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USDA Plant Hardiness Zones

To help gardeners understand which plants will grow well for them, the entire USA has been segmented into ‘Plant Hardiness Zones’. Knowing your zone number is helpful when shopping for plants because:

  • Cold-area gardeners can avoid buying plants that simply won’t survive their lowest winter temperatures.
  • Warm-area gardeners can steer clear of plants that need a period of cold weather in order to bloom again.
Find your Plant Hardiness Zone here.

A Showy, Native Perennial: Bee Balm

bee BalmMonarda, also known as Bee Balm, Horsemint and Bergamot, is a colorful perennial that is native to North America. It caught the eyes of early settlers in the Colonial days and since then has been hybridized to include a great variety of shapes, colors, and sizes, making Bee Balm a must-have in any perennial garden.

The colorful, crown-shaped flowers of Bee Balm attract an array of Butterflies, Hummingbirds, and other pollinators to the garden in the summer months. Depending on the variety, the height of these beauties can range from 12” to 60” and they prefer full sun with plenty of moisture. We recommend making sure the stems have good air circulation to prevent powdery mildew. All varieties of Bee Balm are unattractive to deer and have a sweet fragrance, making them perfect both in the garden and cut for gorgeous summer bouquets.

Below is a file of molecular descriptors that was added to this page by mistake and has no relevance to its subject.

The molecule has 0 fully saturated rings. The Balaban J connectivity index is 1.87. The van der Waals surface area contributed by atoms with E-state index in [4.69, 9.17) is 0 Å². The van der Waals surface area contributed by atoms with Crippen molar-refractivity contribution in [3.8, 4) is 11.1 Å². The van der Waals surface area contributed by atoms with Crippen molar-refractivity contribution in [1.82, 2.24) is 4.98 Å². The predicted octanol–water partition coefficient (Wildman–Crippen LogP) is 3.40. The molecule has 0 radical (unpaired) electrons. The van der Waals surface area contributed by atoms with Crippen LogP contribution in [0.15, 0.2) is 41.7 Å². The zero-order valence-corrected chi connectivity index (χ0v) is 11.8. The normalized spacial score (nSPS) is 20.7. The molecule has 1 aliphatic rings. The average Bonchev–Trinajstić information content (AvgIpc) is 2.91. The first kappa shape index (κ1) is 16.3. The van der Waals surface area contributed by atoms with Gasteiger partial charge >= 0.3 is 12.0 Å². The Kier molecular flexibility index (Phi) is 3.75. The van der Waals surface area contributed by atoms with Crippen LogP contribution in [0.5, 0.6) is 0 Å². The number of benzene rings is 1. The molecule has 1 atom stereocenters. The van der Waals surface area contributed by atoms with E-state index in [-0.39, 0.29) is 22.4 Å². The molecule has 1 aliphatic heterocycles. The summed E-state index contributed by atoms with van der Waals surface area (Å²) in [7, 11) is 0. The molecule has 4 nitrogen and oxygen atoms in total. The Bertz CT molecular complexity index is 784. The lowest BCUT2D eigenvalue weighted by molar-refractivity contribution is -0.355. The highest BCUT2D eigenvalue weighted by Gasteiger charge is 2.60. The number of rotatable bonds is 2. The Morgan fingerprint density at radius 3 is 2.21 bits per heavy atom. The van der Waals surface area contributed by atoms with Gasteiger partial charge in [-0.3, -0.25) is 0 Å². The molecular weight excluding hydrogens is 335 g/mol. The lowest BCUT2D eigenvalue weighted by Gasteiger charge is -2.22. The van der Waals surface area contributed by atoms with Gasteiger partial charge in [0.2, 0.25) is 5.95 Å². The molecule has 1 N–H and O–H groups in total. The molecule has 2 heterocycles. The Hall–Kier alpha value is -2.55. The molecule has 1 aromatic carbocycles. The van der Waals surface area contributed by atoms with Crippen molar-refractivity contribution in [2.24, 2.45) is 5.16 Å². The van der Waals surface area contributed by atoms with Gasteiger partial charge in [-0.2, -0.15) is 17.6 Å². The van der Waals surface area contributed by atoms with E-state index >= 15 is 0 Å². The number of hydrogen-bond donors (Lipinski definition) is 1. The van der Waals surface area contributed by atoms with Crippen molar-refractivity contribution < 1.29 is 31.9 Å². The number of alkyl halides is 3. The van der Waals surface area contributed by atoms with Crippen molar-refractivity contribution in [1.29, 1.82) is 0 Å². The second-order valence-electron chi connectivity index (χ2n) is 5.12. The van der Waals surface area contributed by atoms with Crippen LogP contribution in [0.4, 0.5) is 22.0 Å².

Bee BalmBee Balm leaves can be crushed up to make a spicy, fragrant essential oil. This essential oil smells like Bergamot Orange, which is why one of Bee Balm’s common names is Bergamot. The plants have also been used for medicinal purposes for hundreds of years, on a variety of different ailments.

There are over 50 known varieties of Bee Balm in circulation. We carry a large variety of Monarda, including the smaller and compact Fireball, the mildew-resistant Jacob Kline, the tall Marshall’s Delight, and many more.

Bee BalmWhat are your experiences growing Bee Balm in your garden? Please post in the comments below or on our Facebook Page. Happy Gardening!

3 thoughts on “A Showy, Native Perennial: Bee Balm”

  • Jane Neil

    I have had bee balm in my flower bed for about 4 years now and every year after the first two it has gotten smaller. Is there a soil type it likes best?

  • Phyllis Wardlaw

    Hi--Became interested in Bee Balm about 3 yrs. ago. I live in Northern CA near the ocean where it is cool and moist. I first tried Jacob Kline--it has thrived and I love it, and the way it wanders. Last year I tried about 4 other varieties. They did very well, and I now have a lot of Bee Balm ready to bloom. I love it! Purchased all from HCG.

  • Stacey Weichert

    Bee Balm does very well in my garden!
    Love the bees, and butterflies it brings.

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